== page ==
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Sara Stasi Mar 22
Time spirals upward
level after level
an ascension of ability.

Perhaps I smolder with inadequacy.
Lost angel in the female order
evading the ultimate aim
of a woman.

Some secrets are
a stained glass pane
a holy station of benevolence.

I was tempered
in the seething heart of knowledge
my soul knows past lifetimes

when I plunged chubby feet
into fur-lined boots
lit a fire to cook
watched smoke
circle upwards into night
heard our herd of reindeer
stamp and snort in the snow

prayed for strength
as winter prowled outside our goahti.

Finding myself poorly suited
for motherhood
I opted out this time around.
Inspired by the Tarot cards Three of Cups + Empress and a past life regression.
Sara Stasi Mar 21
Jane, how could you?

After his books burned in the fire and
he left you to supply the miners

Did you feel abandoned?

The railroad money flowed
and you were a fine hostess, my dear.
But the universe would not abide
calling back the only thing you ever loved.

Jane, your suspicions had good cause.

Born on 11:11,
a fortress of arches and corbels
fed with your mother’s milk
nursed into existence.

You refused to lose another child.

Your mother’s gaze left with nothing to caress
save the sun-drenched marble;
a golden facade to hide your pain.

Loving those golden doors
with an unwavering tenacity;
clutching your only offspring
close to your breast.

Mere feathers in an empty nest.

Under patriarchal pressure
from the east,
vowing to never be
a second Vassar,
weak and emasculated.
We are a castle of ivy, you cried,
not an orchard in bloom.

A seed planted in name of your son-
grown in his memory-
should never bear such fertile fruit.
Each earthy golden pear
an affront to his manhood.

Jane, you traitor!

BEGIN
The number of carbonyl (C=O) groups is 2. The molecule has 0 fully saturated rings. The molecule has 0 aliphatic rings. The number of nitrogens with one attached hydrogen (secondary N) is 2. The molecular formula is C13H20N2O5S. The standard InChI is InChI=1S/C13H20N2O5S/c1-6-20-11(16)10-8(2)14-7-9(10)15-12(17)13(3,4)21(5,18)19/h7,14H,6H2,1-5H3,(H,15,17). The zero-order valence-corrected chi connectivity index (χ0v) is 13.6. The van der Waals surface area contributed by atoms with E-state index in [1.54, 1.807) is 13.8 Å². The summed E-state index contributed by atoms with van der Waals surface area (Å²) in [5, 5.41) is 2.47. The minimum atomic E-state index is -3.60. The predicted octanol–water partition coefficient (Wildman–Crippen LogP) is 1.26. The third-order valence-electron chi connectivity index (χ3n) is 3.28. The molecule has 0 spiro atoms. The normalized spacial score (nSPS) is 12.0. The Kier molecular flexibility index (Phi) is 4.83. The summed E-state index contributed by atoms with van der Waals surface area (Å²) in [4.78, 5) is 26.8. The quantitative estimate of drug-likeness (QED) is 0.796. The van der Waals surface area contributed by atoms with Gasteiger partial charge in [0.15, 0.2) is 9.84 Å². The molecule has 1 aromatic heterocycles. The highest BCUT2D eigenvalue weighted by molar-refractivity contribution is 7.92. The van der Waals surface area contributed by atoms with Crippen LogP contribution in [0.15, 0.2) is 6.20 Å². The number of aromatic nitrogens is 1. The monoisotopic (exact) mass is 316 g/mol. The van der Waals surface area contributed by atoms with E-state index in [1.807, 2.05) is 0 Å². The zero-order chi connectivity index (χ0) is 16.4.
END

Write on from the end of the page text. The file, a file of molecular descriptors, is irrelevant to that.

Susan B could never look you in the eye again.
That such an edict
Should come through a woman!

To plant a garden of narcissus
where daffodils should grow.

Yet sacrifice
would not save you.

A sip at 11:11,
soft sand,
spring water,

A tropical whitewash.

Now she stands near her men,
a little below and off to the side,
subservient to eternity.

Sweet Jane,
would things have changed
if you had borne a girl?
Written upon discovering that Jane Stanford limited the number of women admitted to Stanford, an edict that would remain in place until the 1930's
Sara Stasi Mar 20
Living beneath the marine layer,
I forget the relentless desert
where the sun’s insanity
heats your bones
in a torrid x-ray
your insides strained
shivering with fever.

In the solid green redwood forest
light is milky-white and heavy,
filtered through flat needles.
Ferns trail lazy fronds
the smell of wet earth waits
under fallen leaves.

A slim stand of cottonwoods
is reflected in the creek.
A black lab bounds into the water
shredding the papery bark.

A crow caws, indignant, alarmed
this dog is different–
she cannot be trusted.

I had never seen a banana slug,
couldn’t imagine a creature
so vulnerable and bright
not living in the desert
under a scorched shell.
Sara Stasi Mar 20
I have always heard
an inner voice
speaking in rhythm.
The rhythm of
The American Grain.

of a truth too powerful
to hear so I
shut her mouth
to stop the flow.

Seeing everything and
what is not there,
what is inside of those bones.

Be a journalist, look
see the details
see what is missing?

The poem. That is the poem.
Sara Stasi Mar 20
Low tide exposes
marine terraces and tidepools.
Slim brown bodies
cluster together
near the edge of the pitted mudstone.

One kneels to get a closer look
absorbed in the detail of a sea star
an anemone.

One is hesitant, afraid of the water
a wave, the slippery algae covered rocks.

One only wants to be seen, posed
hip out, knee bent, chin up
with practiced casualness.
Sara Stasi Mar 19
Two paths diverge in a narrow wood
and I, driven by ambition,
deviate from reality and
choose another dimension.

Two doors appear;
I close my eyes.
I favor blind fear,
letting nightmares
brush my eyelids.

Some say that dreams
are a tribulation
a battle wrought
between day and night.
In a garden of tangled vines
I throw myself against the thorns
to contemplate what darkness sees.

Monsters must go about their business, too.
Sara Stasi Mar 15
On my backyard quince tree
downy apple-pears
ripen to the shade of morning suns.
The sweet smell of sugar cookies
fills the garden
as ready fruit falls, uneaten.

It is an heirloom orchard
planted over 50 years ago.
I googled how to use
the tough fruit.

Hard to eat, bitter even when ripe
the woody flesh calls for
a sharp knife and skillful hand
to slice and prepare,
to coax out the sweetness
in pies or preserves.

I never tried to cook one,
too scared the paring knife would slip
in my modern hands.
I lack the sturdy intuition
of earlier women.

— The End —